Trinitarian Theology

| Intro | Why this page? | What is Trinitarian theology? |
Trinitarian theologians: Anderson | Barth | D Campbell | JM Campbell | Colyer | Dawson | Gary and Cathy Deddo | Feazell | Fee | Fergusson | Hart | Hunsinger | Kettler | Kruger | McKenna | McSwain | McVey | Metzger | Molnar | Morrison | Newell | Nordling | Parry | Purves | Rogers | Root | Thimell | Tkach | Alan Torrance | David Torrance | James B. Torrance |Thomas F. Torrance | Walker | Wauchope | Wright | Young |

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2014 UPDATES:

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You’re Included – introduction

The You’re Included videos, a “unique interview series devoted to practical implications of Trinitarian theology,” comprises 110 conversations published by Grace Communion International (GCI) at regular intervals from the first interview in May, 2007, with Baxter Kruger, to an interview in January, 2012, with David Torrance. GCI maintains a complete list of participants, alphabetized by author.

In addition to the considerable appeal of any particular video, the You’re Included series as a whole displays two particularly noteworthy characteristics:

  • Each video is a conversation, not a lecture.
    Propositions are not rehearsed on PowerPoint slides ready to be memorized as part of a logical theological system. Rather, these are fireside chats with notable theologians and writers which offer us a glimpse of their personalities and why they do what they do. Most authors are professional theologians based in universities. Some are popular writers, teachers, pastors or youth ministers. If you’re seeking a way to explore theology through personal dialogue and in an open-ended manner, this conversational style will be attractive in and of itself.
  • The series reflects the ecumenical character of Trinitarian theology.
    The guests come from practically every major branch of Christianity, including Catholic, Lutheran, Presbyterian/Reformed, Methodist, Eastern Orthodox and charismatic traditions. Needless to say, they do not agree in many details, but they nevertheless constitute a broad and consensual vision within the Nicene tradition of Christ-centered, Trinitarian theology.

Watching the You’re Included episodes with any given author is a great way to get a sense of any book under discussion. You’re Included episodes are available from iTunes in video and audio formats, on youTube (YoureIncluded and gracecommunion). and from the You’re Included section of the GCI website. Links on this page are to the latter, which generally offers a transcript and discussion questions.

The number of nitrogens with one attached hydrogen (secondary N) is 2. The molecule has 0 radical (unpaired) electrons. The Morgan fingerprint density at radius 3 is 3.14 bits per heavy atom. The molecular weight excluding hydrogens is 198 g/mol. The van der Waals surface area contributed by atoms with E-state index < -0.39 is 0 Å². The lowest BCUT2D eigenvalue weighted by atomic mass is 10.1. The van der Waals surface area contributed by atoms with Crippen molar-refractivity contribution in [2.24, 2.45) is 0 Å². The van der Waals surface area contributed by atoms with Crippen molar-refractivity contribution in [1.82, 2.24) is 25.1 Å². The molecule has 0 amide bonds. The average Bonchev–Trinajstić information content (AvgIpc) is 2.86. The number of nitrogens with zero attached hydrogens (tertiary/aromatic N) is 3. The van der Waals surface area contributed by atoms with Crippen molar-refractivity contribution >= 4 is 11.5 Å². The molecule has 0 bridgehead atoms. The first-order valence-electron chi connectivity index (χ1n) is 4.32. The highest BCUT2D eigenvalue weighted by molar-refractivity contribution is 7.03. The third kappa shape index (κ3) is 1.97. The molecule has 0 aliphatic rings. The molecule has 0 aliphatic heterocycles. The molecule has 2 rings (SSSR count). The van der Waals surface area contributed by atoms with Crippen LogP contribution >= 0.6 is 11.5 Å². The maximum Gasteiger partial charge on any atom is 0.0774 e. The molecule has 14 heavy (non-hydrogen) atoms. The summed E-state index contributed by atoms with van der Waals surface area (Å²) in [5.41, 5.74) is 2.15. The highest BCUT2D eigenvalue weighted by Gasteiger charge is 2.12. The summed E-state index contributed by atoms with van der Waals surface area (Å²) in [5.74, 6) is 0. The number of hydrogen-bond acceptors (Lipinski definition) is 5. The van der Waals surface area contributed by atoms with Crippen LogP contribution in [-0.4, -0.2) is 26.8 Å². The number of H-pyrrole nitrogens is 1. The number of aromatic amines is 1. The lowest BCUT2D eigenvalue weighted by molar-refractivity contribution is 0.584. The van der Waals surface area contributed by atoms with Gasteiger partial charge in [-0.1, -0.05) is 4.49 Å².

J. Michael Feazell, host of You're Included
J. Michael Feazell, host of You’re Included (2007-2012)
Thank you, Michael and GCI, for this wonderful series! (More info)

Why this page?

Triquetra:  God is Trinity, God is loveI’m not a pastor or theologian, nor affiliated with GCI; just a lay person trying to think more deeply about my faith. In “Marriage is the gospel made visible,” I expressed the good news of Christian faith from a Christ-centered and therefore Trinitarian perspective, unlike, say, The Four Spiritual Laws, which makes us and our sin the starting point. In doing so, I’m grateful for the You’re Included video series. In a previous post, “Resources for reflecting on The Shack,” I wrote:

“The simplest way to become acquainted with the tradition of Trinitarian theology reflected in The Shack might be to watch the entire series of You’re Included podcasts, and to explore the authors and publications mentioned in these conversations. These videos offer an excellent resource for pursuing a personal study of Trinitarian theology or for holding a regular discussion group.”

To pursue my own personal study of Trinitarian theology, I compiled the list below which juxtaposes the YI episodes with links to each participant’s published books, institutional affiliations and websites, and to additional videos available outside the YI series.

I stumbled upon the You’re Included series as I was beginning to read through the works of Thomas Torrance, Karl Barth and George MacDonald, and the video conversations proved to be just the guidance I needed at just the right time in this ongoing and ever more exciting journey. (Thanks, Michael and GCI!) So this page remains a program for broadening my own reading, and I will update it as additional episodes appear in the future on an irregular basis, and as the authors publish additional works.

What is “trinitarian theology”?

Trinitarian theology does not refer to an intellectual puzzle or a speculative argument in metaphysics. Nor does it denote a mental assent to the Trinity as an abstract doctrine or secondary belief. Rather, Trinitarian theology refers to a personal approach to theology that arises out of the revelation of God in Christ. Through the Incarnation God reveals himself as an eternal communion of love between the Father, Son and Spirit. Trinitarian thinking is Christ-centered, with the Incarnation as the starting point. Every area of doctrine organically connects to, and is grounded upon, the Trinitarian communion of God revealed in the Incarnation of Jesus Christ. Our understanding of the Trinity therefore serves not as an isolated doctrine but as a grammar of theology, a way of thinking that searches out the natural connections between every doctrine and the revelation of God in Christ. Here are some helpful preliminary links provided by Grace Communion International which offer a basic introduction to Trinitarian theology:

  1. Who is Jesus? by Dan Rogers (12 mins); a short sermon on some Trinitarian passages in the gospel of John.